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  Double Trouble Elvis On Tour
Year: 1967
Director: Norman Taurog
Stars: Elvis Presley, Annette Day, John Williams, Yvonne Romain, The Wiere Brothers, Chips Rafferty, Norman Rossington, Monte Landis, Michael Murphy, Leon Askin, John Alderson, Stanley Adams, Maurice Marsac, Walter Burke, Helene Winston
Genre: Musical, Comedy, Thriller, RomanceBuy from Amazon
Rating:  5 (from 2 votes)
Review: Singer Guy Lambert (Elvis Presley) is performing in a London nightclub and once he finishes his act, he steps down off the stage and is asked by an attractive woman who calls herself Claire (Yvonne Romain) whether he has a girlfriend. He admits that he does, but something gives her the impression that he's not entirely serious about her, so when she turns up, Jill (Annette Day) less than impresses him with her constant shying away from him. Tonight, however, she asks if she can go back to his place, and he thinks his luck might be in, but after an evening of tea and biccies he is left frustrated - probably a good thing, too, as Guy doesn't know Jill is only seventeen...

Well there's an uncomfortable way to start an Elvis movie, leaving some to wonder if it was inspired by the fact that when he met Priscilla Presley she was only fourteen, but actually there's little evidence that Jill's age was anything more than a contrived dilemma of the kind that often cropped up in the megastar's later, lightweight silver screen efforts. With a title like that, you might expect a plotline about twins to crop up, but although there's a pair of sisters in this, they only appear for one short scene and have nothing to do with the rest of this. What we do get is a convoluted chase around Europe involving diamonds, an heiress and a murder scheme.

Jill is that heiress, and Guy is summoned to meet her guardian at his country estate, uncle Gerald Waverly (John Williams), who breaks the bad news to him that Jill is still at school. Hold on, though, in a few days it'll be her eighteenth birthday, and the implications of Elvis rubbing his hands in anticipation of this event are too unsavoury to contemplate, so the script has him try to give Jill the brush-off instead. Smitten, she won't be put off and takes the same ferry he does when his band head for Belgium, with hilarious consequences. Well, that was the idea anyway, but what strange knots light entertainment can tie itself up in for the sake of a gag or the excuse for a musical interlude.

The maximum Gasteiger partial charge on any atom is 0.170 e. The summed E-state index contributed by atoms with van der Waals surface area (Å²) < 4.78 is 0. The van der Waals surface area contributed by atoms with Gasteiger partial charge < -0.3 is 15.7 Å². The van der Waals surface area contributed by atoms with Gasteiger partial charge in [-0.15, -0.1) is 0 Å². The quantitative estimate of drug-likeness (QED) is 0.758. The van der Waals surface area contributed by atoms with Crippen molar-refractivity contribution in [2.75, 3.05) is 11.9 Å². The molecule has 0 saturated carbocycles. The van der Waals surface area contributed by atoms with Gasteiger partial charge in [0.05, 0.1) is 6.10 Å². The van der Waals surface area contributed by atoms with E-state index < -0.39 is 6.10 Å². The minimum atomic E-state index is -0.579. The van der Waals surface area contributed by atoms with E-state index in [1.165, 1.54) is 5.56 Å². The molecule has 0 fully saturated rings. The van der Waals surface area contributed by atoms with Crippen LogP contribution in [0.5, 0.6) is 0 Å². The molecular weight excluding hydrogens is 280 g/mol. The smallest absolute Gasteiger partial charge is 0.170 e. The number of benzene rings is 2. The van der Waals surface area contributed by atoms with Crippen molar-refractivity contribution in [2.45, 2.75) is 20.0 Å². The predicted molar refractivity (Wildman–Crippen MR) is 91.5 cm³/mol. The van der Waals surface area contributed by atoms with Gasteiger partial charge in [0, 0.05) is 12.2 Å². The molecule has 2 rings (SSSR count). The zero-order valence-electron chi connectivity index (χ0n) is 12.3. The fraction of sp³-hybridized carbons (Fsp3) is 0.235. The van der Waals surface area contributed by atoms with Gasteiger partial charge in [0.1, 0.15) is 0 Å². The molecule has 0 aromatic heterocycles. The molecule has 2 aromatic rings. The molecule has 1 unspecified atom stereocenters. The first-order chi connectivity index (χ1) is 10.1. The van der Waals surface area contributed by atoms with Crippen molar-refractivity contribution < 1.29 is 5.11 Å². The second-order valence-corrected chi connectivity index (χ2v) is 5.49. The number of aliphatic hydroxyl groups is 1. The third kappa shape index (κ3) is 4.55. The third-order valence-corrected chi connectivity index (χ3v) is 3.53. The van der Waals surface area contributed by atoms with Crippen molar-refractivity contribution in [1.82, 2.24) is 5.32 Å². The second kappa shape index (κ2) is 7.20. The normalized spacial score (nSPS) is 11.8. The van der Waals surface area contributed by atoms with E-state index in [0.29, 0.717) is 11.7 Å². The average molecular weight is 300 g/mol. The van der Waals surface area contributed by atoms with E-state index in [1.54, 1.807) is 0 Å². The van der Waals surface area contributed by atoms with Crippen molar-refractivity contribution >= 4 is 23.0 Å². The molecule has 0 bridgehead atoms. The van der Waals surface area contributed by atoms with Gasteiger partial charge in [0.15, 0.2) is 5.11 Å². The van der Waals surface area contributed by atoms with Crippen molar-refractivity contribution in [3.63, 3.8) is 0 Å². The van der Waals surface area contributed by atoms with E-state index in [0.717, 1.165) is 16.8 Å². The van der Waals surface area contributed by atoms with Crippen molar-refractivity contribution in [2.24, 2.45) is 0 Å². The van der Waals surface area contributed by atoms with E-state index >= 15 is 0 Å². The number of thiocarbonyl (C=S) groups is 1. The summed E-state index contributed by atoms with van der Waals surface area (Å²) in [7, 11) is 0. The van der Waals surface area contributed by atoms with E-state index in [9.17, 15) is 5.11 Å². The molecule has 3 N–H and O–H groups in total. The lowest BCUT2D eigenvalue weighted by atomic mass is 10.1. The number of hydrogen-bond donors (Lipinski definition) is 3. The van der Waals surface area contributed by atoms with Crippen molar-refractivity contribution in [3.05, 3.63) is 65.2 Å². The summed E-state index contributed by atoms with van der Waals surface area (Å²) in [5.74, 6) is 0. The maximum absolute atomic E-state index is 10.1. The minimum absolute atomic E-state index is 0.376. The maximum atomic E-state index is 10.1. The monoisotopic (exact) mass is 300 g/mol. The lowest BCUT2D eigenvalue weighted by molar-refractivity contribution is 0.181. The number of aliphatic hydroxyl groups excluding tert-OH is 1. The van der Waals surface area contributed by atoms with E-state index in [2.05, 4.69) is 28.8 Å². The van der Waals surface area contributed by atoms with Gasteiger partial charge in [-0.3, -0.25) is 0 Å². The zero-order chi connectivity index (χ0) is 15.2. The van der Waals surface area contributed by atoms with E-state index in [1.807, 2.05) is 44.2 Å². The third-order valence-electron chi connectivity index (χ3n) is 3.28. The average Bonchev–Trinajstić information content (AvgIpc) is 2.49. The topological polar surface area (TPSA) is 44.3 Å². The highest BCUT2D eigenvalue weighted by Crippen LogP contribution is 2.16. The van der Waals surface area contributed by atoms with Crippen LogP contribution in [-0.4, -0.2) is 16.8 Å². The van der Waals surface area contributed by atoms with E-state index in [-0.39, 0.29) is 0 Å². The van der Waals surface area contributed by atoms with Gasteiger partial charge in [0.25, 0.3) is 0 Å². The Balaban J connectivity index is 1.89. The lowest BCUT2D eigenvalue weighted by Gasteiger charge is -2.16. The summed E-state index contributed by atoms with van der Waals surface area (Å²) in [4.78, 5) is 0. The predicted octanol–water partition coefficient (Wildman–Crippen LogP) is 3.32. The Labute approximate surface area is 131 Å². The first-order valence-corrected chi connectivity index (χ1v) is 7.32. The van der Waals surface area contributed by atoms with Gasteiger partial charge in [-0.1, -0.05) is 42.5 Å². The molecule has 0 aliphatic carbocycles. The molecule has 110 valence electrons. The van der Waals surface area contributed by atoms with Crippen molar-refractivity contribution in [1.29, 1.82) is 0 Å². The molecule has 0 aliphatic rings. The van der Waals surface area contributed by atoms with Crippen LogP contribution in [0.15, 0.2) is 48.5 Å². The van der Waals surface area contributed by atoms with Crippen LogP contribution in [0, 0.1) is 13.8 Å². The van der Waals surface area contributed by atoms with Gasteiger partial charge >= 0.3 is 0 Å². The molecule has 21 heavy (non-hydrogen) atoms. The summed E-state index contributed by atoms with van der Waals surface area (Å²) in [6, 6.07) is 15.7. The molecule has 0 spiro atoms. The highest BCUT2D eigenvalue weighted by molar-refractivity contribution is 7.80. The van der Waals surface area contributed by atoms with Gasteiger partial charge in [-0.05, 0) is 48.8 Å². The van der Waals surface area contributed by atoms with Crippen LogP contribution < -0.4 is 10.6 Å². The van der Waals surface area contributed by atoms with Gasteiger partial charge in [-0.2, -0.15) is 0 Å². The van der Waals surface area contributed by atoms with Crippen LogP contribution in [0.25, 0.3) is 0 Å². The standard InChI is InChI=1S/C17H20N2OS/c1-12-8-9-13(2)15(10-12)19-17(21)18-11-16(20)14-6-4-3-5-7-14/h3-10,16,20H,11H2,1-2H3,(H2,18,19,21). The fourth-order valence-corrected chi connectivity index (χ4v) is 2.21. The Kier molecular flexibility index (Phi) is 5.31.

Naturally, although this is set in Europe Elvis never set foot outside of California to shoot it, as he stayed away from the place after his army stint for various reasons (i.e. Colonel Tom Parker wouldn't let him), so all those Swinging London sequences at the beginning are resolutely setbound. And even when he does venture outside, it's on the studio lot (doubles were filmed in Belgium for long shots), so Double Trouble has an artificial tone for the most part. The songs are undistinguished, although "City By Night" has a nice jazzy flavour, but when Presley croons "Old MacDonald" to Day on the back of a chicken truck, there is more than one fan who cringes in embarrassment.

For part of the story we're wondering if someone has it in for Guy, as someone keeps launching attacks that resemble accidents when he is around, but the actual target is Jill. Day, in her only film, has been much criticised over the years, but in spite of her lack of experience she is a bright and appealing presence, something different from the usual Elvis leading lady who might not be an acting heavyweight, but is perfectly fine for a bit of fluff like Double Trouble. It is an odd film in the manner that family entertainment can be, with the King showing off his martial arts skills against future star character actor Michael Murphy at one point, or subjected to being straight man to the comic stylings of forgotten act The Wiere Brothers, who play bumbling detectives. There's a "we're having fun, right?" air of desperation to much of this, but that simply adds to the interest, what with Elvis performing in front of a Beatles-esque backing band and all. Music by Jeff Alexander.
Reviewer: Graeme Clark

 

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